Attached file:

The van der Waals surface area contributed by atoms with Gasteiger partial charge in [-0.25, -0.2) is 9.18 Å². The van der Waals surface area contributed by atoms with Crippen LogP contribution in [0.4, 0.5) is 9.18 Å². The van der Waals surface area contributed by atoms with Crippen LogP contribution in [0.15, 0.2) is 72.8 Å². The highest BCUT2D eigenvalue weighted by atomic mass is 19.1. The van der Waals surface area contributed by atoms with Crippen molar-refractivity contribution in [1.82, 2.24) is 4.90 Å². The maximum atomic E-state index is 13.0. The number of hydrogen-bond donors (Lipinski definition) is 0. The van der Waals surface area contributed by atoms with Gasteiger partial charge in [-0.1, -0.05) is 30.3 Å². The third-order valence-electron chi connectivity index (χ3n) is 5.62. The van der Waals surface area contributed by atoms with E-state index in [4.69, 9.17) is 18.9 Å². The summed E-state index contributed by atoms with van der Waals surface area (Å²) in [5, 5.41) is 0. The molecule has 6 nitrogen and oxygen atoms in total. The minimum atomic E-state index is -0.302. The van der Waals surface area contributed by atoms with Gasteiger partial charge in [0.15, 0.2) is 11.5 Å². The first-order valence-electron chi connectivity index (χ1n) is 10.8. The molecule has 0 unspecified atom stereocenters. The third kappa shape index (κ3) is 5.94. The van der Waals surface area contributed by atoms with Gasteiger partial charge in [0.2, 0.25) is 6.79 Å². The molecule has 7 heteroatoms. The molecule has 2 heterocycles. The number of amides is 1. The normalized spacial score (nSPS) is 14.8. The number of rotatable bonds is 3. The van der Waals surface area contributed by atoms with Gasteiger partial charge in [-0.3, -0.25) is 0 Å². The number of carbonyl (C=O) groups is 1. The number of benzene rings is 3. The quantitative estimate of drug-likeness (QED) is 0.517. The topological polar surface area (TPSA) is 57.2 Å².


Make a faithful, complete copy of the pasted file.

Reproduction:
The van der Waals surface area contributed by atoms with Gasteiger partial charge in [-0.25, -0.2) is 9.18 Å². The van der Waals surface area contributed by atoms with Crippen LogP contribution in [0.4, 0.5) is 9.18 Å². The van der Waals surface area contributed by atoms with Crippen LogP contribution in [0.15, 0.2) is 72.8 Å². The highest BCUT2D eigenvalue weighted by atomic mass is 19.1. The van der Waals surface area contributed by atoms with Crippen molar-refractivity contribution in [1.82, 2.24) is 4.90 Å². The maximum atomic E-state index is 13.0. The number of hydrogen-bond donors (Lipinski definition) is 0. The van der Waals surface area contributed by atoms with Gasteiger partial charge in [-0.1, -0.05) is 30.3 Å². The third-order valence-electron chi connectivity index (χ3n) is 5.62. The van der Waals surface area contributed by atoms with E-state index in [4.69, 9.17) is 18.9 Å². The summed E-state index contributed by atoms with van der Waals surface area (Å²) in [5, 5.41) is 0. The molecule has 6 nitrogen and oxygen atoms in total. The minimum atomic E-state index is -0.302. The van der Waals surface area contributed by atoms with Gasteiger partial charge in [0.15, 0.2) is 11.5 Å². The first-order valence-electron chi connectivity index (χ1n) is 10.8. The molecule has 0 unspecified atom stereocenters. The third kappa shape index (κ3) is 5.94. The van der Waals surface area contributed by atoms with Gasteiger partial charge in [0.2, 0.25) is 6.79 Å². The molecule has 7 heteroatoms. The molecule has 2 heterocycles. The number of amides is 1. The normalized spacial score (nSPS) is 14.8. The number of rotatable bonds is 3. The van der Waals surface area contributed by atoms with Gasteiger partial charge in [-0.3, -0.25) is 0 Å². The number of carbonyl (C=O) groups is 1. The number of benzene rings is 3. The quantitative estimate of drug-likeness (QED) is 0.517. The topological polar surface area (TPSA) is 57.2 Å².